CALIFORNIA ELECTIONS / INSURANCE COMMISSIONER : GOP Candidate Urged to Return Funds
The state Democratic Party chairman Wednesday called on Assemblyman Charles W. Quackenbush, the Republican candidate for insurance commissioner, to return nearly $500,000 in campaign contributions from the insurance industry.
“He wants to become the fox guarding the henhouse,” said Bill Press. “I believe it is improper--not illegal but unethical--to accept money from the industry that you intend to regulate. It sets up a conflict from day one.”
But Quackenbush, of Cupertino, said he will not cease taking such contributions or give them back.
“People are going to contribute money to people who share their philosophy,” he said Wednesday. “I’m a free-enterprise, free-market Republican and I believe strongly in the private sector and I’ve traditionally received contributions from many interests, but that has never stopped me from doing the right thing.”
Quackenbush noted that he had taken contributions from the National Rifle Assn., but nonetheless in 1989 became one of only two Assembly Republicans to vote for an assault weapon ban.
Where the campaign money is coming from is likely to be a central issue in the developing insurance commissioner’s race between Quackenbush and Democratic Sen. Art Torres of Los Angeles.
Torres, who took a pledge two years ago not to take any contributions from insurance companies, agents or brokers, recently prevailed in a Sacramento court when the state Republican Party sued to invalidate a ballot statement he had prepared that read: “I’m the only major candidate who doesn’t accept any money from insurance companies.”
Superior Court Judge James T. Ford, an appointee of former Democratic Gov. Edmund G. (Jerry) Brown Jr., said from what he could see the statement was true, and the ballot statement should stand.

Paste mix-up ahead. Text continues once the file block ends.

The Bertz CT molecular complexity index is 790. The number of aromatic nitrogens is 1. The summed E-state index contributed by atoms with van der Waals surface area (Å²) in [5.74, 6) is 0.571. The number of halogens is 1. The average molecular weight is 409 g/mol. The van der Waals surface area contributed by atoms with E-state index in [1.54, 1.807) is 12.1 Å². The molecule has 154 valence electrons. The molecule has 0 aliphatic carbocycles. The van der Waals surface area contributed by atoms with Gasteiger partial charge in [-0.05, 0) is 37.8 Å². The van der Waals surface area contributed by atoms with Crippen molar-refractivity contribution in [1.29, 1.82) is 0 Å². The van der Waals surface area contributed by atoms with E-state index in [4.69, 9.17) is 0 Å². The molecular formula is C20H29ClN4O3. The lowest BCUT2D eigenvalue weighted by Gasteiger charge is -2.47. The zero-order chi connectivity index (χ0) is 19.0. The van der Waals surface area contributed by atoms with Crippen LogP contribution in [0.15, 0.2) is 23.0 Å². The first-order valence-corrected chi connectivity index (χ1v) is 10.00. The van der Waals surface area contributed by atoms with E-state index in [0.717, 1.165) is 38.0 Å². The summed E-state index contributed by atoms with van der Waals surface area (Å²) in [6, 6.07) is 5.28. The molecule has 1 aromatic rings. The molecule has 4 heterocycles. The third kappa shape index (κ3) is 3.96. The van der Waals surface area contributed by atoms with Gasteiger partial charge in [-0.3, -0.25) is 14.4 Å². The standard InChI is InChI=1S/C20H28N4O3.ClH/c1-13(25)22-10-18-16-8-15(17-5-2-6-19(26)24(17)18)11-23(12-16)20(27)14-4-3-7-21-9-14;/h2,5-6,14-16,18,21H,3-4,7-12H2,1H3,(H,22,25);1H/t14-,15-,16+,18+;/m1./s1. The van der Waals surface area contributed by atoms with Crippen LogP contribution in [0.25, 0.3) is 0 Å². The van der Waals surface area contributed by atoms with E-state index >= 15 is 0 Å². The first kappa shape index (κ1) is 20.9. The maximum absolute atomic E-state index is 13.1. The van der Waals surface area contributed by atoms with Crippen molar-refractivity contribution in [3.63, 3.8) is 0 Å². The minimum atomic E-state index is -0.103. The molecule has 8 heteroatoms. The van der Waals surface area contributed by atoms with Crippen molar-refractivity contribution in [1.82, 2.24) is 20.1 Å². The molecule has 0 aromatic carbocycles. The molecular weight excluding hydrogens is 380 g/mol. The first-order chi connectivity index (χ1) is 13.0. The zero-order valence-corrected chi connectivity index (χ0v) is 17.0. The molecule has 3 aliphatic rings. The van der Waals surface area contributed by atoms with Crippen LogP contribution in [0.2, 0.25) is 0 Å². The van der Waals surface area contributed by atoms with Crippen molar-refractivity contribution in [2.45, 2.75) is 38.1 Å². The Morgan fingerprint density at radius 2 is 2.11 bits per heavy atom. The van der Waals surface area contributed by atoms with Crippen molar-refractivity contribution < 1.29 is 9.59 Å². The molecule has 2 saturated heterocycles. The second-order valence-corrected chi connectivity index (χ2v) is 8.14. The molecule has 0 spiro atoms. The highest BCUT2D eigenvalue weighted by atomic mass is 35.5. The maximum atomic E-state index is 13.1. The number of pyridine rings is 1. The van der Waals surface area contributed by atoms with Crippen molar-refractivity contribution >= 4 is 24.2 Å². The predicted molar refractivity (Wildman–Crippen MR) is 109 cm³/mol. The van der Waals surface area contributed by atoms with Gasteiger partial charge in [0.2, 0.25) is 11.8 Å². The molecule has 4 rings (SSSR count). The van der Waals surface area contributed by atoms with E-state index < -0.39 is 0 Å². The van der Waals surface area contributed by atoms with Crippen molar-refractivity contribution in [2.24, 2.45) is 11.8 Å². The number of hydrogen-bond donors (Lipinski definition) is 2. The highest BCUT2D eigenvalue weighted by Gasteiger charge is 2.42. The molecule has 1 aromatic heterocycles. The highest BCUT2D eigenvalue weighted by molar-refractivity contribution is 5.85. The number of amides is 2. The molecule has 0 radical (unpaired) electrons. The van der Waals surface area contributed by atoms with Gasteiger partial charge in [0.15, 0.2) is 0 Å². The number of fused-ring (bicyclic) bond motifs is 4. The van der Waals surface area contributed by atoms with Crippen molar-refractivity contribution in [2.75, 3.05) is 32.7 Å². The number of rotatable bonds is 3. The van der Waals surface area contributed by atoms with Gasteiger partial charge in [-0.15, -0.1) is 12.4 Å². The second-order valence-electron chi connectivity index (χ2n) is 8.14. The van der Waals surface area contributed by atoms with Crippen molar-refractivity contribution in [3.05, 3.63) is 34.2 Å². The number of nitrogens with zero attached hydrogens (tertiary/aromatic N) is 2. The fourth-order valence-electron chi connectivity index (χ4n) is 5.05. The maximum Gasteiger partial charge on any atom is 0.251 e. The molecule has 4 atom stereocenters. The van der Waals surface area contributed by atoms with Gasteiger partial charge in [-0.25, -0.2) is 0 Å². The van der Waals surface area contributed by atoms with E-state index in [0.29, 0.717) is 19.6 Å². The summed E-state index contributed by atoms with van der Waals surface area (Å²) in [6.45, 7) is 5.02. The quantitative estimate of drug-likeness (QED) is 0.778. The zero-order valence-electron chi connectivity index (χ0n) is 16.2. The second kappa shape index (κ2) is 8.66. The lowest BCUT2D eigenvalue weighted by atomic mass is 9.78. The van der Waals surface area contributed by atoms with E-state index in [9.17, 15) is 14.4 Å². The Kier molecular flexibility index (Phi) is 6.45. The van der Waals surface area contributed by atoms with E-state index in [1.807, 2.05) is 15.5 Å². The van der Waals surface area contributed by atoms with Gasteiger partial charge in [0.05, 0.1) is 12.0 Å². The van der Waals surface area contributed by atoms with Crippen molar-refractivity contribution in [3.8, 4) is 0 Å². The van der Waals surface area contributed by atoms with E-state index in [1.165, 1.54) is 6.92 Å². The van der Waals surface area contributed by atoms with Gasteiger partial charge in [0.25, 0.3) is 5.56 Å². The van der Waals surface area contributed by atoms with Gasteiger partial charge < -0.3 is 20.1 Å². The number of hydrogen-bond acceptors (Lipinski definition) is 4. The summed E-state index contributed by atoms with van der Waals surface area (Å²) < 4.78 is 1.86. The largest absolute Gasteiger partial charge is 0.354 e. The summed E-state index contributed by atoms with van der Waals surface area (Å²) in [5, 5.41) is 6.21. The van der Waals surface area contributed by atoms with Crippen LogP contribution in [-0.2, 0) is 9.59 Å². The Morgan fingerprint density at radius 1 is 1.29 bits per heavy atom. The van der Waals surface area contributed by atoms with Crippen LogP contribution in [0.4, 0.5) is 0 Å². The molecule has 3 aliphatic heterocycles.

“I feel if you’re going to effectively regulate an industry, you ought not to take their dough,” Torres said Wednesday. “Quackenbush, apparently, will take money from anybody, the tobacco, the insurance industry, anybody who wants to give him money he’ll take it from.”
Quackenbush and campaign aide Greg Butler charged that Torres is being hypocritical. Torres may not be taking money directly from the insurers, but he is soliciting it from defense lawyers who represent the insurers, not to mention trial lawyers with a different but heavy stake in the system, they said.
Torres, Butler said, “has taken money from the insurance industry throughout his career, and he’s continued to take it as a candidate for insurance commissioner. Last month, he held a fund-raiser at the Illinois Insurance Exchange, hosted by an insurance defense law firm.
“He also held a fund-raiser hosted by the credit insurance folks. So for him to say, ‘I’m an angel,’ it’s hypocritical.”
Partial state campaign finance reports, for the first six months of the year, show Quackenbush with by far the most insurance money, at least $359,000 by July 1, including a $200,000 loan from one source, Pacific Loan Administrators, an affiliate of McGraw Insurance Services of Menlo Park.
Quackenbush on Wednesday called John McGraw, the person behind the loan, “a friend of mine who is not on the same wavelength with me politically,” in that he is further to the right ideologically. “He has contributed to me in the past and will in the future,” he said.
Press and a spokesman for the outgoing insurance commissioner, Democrat John Garamendi, tried to draw a distinction between the contributions that Quackenbush and Torres are taking.
Garamendi, the spokesman said, has had the policy “not to accept money from those he regulates, insurance companies, agents and brokers. He does not regulate doctors and lawyers and so he has accepted money from those parties.”
This, Quackenbush said, is a distinction without a difference. The question should not be where the money comes from, but whether the candidate has the character to conduct himself independently of his financial backers, he said.